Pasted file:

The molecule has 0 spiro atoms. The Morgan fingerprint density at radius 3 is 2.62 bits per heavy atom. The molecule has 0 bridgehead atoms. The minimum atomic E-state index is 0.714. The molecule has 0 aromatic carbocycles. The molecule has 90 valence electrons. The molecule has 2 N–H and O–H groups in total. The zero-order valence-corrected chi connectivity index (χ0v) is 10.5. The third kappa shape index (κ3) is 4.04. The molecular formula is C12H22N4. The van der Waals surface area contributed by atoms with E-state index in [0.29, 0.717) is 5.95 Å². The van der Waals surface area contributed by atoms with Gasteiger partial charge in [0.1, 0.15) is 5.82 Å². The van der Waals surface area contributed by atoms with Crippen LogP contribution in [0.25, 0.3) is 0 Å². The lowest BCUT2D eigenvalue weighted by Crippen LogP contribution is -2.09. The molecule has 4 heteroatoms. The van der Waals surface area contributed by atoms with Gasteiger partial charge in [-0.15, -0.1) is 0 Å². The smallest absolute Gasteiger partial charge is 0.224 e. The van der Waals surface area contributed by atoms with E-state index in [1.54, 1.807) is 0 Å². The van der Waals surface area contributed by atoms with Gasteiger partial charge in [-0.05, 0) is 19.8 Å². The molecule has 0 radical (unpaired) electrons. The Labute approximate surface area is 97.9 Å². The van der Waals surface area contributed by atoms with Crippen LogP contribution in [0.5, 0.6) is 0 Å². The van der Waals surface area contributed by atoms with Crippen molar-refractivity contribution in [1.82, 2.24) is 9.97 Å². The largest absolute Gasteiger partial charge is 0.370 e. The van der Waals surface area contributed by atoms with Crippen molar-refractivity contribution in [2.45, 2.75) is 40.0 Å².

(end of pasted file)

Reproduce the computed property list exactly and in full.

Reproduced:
The molecule has 0 spiro atoms. The Morgan fingerprint density at radius 3 is 2.62 bits per heavy atom. The molecule has 0 bridgehead atoms. The minimum atomic E-state index is 0.714. The molecule has 0 aromatic carbocycles. The molecule has 90 valence electrons. The molecule has 2 N–H and O–H groups in total. The zero-order valence-corrected chi connectivity index (χ0v) is 10.5. The third kappa shape index (κ3) is 4.04. The molecular formula is C12H22N4. The van der Waals surface area contributed by atoms with E-state index in [0.29, 0.717) is 5.95 Å². The van der Waals surface area contributed by atoms with Gasteiger partial charge in [0.1, 0.15) is 5.82 Å². The van der Waals surface area contributed by atoms with Crippen LogP contribution in [0.25, 0.3) is 0 Å². The lowest BCUT2D eigenvalue weighted by Crippen LogP contribution is -2.09. The molecule has 4 heteroatoms. The van der Waals surface area contributed by atoms with Gasteiger partial charge in [-0.15, -0.1) is 0 Å². The smallest absolute Gasteiger partial charge is 0.224 e. The van der Waals surface area contributed by atoms with E-state index in [1.54, 1.807) is 0 Å². The van der Waals surface area contributed by atoms with Gasteiger partial charge in [-0.05, 0) is 19.8 Å². The molecule has 0 radical (unpaired) electrons. The Labute approximate surface area is 97.9 Å². The van der Waals surface area contributed by atoms with Crippen LogP contribution in [0.5, 0.6) is 0 Å². The van der Waals surface area contributed by atoms with Crippen molar-refractivity contribution in [1.82, 2.24) is 9.97 Å². The largest absolute Gasteiger partial charge is 0.370 e. The van der Waals surface area contributed by atoms with Crippen molar-refractivity contribution in [2.45, 2.75) is 40.0 Å².